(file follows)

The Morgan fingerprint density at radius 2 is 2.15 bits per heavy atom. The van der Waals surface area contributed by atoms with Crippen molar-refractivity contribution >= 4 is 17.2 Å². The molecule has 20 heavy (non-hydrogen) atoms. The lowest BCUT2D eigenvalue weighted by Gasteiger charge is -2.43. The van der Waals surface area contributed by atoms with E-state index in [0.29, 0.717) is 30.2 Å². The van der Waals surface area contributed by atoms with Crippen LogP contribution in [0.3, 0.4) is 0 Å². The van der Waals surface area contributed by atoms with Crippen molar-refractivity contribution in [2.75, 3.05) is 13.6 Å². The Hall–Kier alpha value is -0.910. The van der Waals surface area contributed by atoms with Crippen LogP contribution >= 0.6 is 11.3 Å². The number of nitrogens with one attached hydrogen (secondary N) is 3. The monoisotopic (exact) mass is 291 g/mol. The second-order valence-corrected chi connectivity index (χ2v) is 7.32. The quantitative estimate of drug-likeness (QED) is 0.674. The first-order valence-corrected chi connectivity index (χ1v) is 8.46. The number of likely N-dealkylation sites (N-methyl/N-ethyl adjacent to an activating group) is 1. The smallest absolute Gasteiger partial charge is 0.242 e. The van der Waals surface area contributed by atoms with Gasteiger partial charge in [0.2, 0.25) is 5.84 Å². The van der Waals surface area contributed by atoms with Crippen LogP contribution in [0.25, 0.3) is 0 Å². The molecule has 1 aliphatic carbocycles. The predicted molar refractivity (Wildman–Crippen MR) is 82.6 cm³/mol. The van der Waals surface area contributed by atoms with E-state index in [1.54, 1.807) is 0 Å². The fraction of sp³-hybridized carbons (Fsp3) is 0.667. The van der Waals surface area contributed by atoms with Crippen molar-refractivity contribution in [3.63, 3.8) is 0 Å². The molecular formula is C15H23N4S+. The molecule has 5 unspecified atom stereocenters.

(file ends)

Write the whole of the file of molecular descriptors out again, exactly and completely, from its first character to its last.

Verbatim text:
The Morgan fingerprint density at radius 2 is 2.15 bits per heavy atom. The van der Waals surface area contributed by atoms with Crippen molar-refractivity contribution >= 4 is 17.2 Å². The molecule has 20 heavy (non-hydrogen) atoms. The lowest BCUT2D eigenvalue weighted by Gasteiger charge is -2.43. The van der Waals surface area contributed by atoms with E-state index in [0.29, 0.717) is 30.2 Å². The van der Waals surface area contributed by atoms with Crippen LogP contribution in [0.3, 0.4) is 0 Å². The van der Waals surface area contributed by atoms with Crippen molar-refractivity contribution in [2.75, 3.05) is 13.6 Å². The Hall–Kier alpha value is -0.910. The van der Waals surface area contributed by atoms with Crippen LogP contribution >= 0.6 is 11.3 Å². The number of nitrogens with one attached hydrogen (secondary N) is 3. The monoisotopic (exact) mass is 291 g/mol. The second-order valence-corrected chi connectivity index (χ2v) is 7.32. The quantitative estimate of drug-likeness (QED) is 0.674. The first-order valence-corrected chi connectivity index (χ1v) is 8.46. The number of likely N-dealkylation sites (N-methyl/N-ethyl adjacent to an activating group) is 1. The smallest absolute Gasteiger partial charge is 0.242 e. The van der Waals surface area contributed by atoms with Gasteiger partial charge in [0.2, 0.25) is 5.84 Å². The van der Waals surface area contributed by atoms with Crippen LogP contribution in [0.25, 0.3) is 0 Å². The molecule has 1 aliphatic carbocycles. The predicted molar refractivity (Wildman–Crippen MR) is 82.6 cm³/mol. The van der Waals surface area contributed by atoms with E-state index in [1.54, 1.807) is 0 Å². The fraction of sp³-hybridized carbons (Fsp3) is 0.667. The van der Waals surface area contributed by atoms with Crippen molar-refractivity contribution in [3.63, 3.8) is 0 Å². The molecular formula is C15H23N4S+. The molecule has 5 unspecified atom stereocenters.